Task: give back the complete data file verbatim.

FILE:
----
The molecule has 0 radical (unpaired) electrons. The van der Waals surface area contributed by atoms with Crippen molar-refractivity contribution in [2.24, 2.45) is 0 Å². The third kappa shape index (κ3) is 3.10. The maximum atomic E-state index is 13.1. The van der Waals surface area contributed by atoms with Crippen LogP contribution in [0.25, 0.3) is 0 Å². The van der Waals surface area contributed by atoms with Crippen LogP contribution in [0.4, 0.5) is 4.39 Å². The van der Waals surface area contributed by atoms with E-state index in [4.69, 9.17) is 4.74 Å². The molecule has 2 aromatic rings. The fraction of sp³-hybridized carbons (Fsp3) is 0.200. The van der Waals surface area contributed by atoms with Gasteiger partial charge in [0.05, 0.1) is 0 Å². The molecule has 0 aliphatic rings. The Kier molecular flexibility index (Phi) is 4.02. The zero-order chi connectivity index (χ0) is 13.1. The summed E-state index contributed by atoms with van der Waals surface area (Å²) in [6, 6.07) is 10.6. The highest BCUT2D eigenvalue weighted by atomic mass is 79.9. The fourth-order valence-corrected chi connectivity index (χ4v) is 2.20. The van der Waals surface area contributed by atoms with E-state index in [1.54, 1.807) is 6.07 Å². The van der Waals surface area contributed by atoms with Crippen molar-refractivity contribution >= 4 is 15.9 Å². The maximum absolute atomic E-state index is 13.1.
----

The molecule has 0 radical (unpaired) electrons. The van der Waals surface area contributed by atoms with Crippen molar-refractivity contribution in [2.24, 2.45) is 0 Å². The third kappa shape index (κ3) is 3.10. The maximum atomic E-state index is 13.1. The van der Waals surface area contributed by atoms with Crippen LogP contribution in [0.25, 0.3) is 0 Å². The van der Waals surface area contributed by atoms with Crippen LogP contribution in [0.4, 0.5) is 4.39 Å². The van der Waals surface area contributed by atoms with E-state index in [4.69, 9.17) is 4.74 Å². The molecule has 2 aromatic rings. The fraction of sp³-hybridized carbons (Fsp3) is 0.200. The van der Waals surface area contributed by atoms with Gasteiger partial charge in [0.05, 0.1) is 0 Å². The molecule has 0 aliphatic rings. The Kier molecular flexibility index (Phi) is 4.02. The zero-order chi connectivity index (χ0) is 13.1. The summed E-state index contributed by atoms with van der Waals surface area (Å²) in [6, 6.07) is 10.6. The highest BCUT2D eigenvalue weighted by atomic mass is 79.9. The fourth-order valence-corrected chi connectivity index (χ4v) is 2.20. The van der Waals surface area contributed by atoms with E-state index in [1.54, 1.807) is 6.07 Å². The van der Waals surface area contributed by atoms with Crippen molar-refractivity contribution >= 4 is 15.9 Å². The maximum absolute atomic E-state index is 13.1.